While there has been some concern regarding the implementation of the federal regulations by the chemical industry, many companies have realized the liability or exposure vulnerabilities identified in the required Site Vulnerability Assessments (SVAs) and have taken steps to adequately secure their facilities. The facilities develop and submit Site Security Plans (SSP) to the Department of Homeland Security (DHS) for review and comment. The SSPs incorporate the SVA and a detailed implementation plan for corrective action to be taken to address the vulnerabilities previously identified.

DHS regularly visits chemical facilities to ensure they are implementing robust security programs to protect the critical infrastructure of the facility, its employees and the general public. To protect the interest of national security, the agency has the authority to cite a company for CFATS non-compliance. As a result of such regulations, the industry faces unique challenges in altering long-standing business practices and investing in security technologies to meet the new requirements.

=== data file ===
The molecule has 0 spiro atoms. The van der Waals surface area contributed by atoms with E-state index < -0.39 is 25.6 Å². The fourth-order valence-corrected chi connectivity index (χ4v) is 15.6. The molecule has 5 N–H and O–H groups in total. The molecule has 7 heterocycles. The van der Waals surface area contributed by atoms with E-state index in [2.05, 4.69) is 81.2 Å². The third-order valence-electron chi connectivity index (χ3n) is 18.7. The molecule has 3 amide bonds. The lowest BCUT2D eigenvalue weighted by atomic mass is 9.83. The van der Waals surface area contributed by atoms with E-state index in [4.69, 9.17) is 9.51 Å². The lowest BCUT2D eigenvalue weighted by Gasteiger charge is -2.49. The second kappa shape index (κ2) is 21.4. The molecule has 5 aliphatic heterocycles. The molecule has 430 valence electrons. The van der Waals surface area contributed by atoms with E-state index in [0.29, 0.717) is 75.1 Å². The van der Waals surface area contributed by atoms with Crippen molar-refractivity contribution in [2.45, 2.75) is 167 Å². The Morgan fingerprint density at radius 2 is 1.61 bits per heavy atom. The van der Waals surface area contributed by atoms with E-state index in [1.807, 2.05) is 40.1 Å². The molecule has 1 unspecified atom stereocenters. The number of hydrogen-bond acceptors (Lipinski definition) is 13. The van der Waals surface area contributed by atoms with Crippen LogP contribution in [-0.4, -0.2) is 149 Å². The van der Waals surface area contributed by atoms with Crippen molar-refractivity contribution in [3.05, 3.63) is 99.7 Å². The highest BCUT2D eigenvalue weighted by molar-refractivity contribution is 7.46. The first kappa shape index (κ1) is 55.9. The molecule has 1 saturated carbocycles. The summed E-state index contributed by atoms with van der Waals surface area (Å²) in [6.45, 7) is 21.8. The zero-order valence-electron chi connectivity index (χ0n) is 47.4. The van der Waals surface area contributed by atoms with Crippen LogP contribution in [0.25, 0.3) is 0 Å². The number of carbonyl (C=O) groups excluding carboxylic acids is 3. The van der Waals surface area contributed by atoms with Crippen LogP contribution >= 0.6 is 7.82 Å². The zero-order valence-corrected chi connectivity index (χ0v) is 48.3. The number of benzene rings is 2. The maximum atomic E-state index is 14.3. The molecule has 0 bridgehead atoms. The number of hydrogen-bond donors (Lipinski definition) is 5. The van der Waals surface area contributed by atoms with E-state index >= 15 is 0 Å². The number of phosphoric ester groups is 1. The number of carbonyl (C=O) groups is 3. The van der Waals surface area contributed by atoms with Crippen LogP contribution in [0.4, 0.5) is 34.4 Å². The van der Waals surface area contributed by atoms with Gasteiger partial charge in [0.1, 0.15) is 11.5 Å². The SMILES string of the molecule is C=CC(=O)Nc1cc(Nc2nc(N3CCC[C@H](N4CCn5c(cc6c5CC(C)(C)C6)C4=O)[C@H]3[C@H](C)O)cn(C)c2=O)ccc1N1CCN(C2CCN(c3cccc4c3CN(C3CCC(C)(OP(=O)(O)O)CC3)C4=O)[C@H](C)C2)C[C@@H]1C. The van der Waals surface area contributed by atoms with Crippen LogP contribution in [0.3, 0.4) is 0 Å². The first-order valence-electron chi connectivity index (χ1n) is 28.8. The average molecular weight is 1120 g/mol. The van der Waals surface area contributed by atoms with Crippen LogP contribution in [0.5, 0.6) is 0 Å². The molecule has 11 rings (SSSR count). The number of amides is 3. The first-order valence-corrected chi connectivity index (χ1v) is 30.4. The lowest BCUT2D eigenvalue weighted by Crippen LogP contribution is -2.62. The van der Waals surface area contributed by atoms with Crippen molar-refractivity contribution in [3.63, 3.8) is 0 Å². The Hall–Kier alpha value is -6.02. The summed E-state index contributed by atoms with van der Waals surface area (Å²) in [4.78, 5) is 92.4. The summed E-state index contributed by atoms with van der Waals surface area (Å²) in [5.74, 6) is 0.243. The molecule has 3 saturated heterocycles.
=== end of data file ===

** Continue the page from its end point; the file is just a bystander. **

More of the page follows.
Securing a Critical Facility: A Look at Eastman Chemical Company

The Eastman Chemical Company is a Fortune 500 manufacturer of chemicals, fibers and plastics. Headquartered in Kingsport, Tenn., Eastman has approximately 10,000 employees in manufacturing locations and sales offices around the globe, and generated sales of $5.8 billion in 2010. Eastman’s products are key ingredients in automotive paints, cosmetics, printing inks, beverages, pharmaceuticals and other consumer products around the world.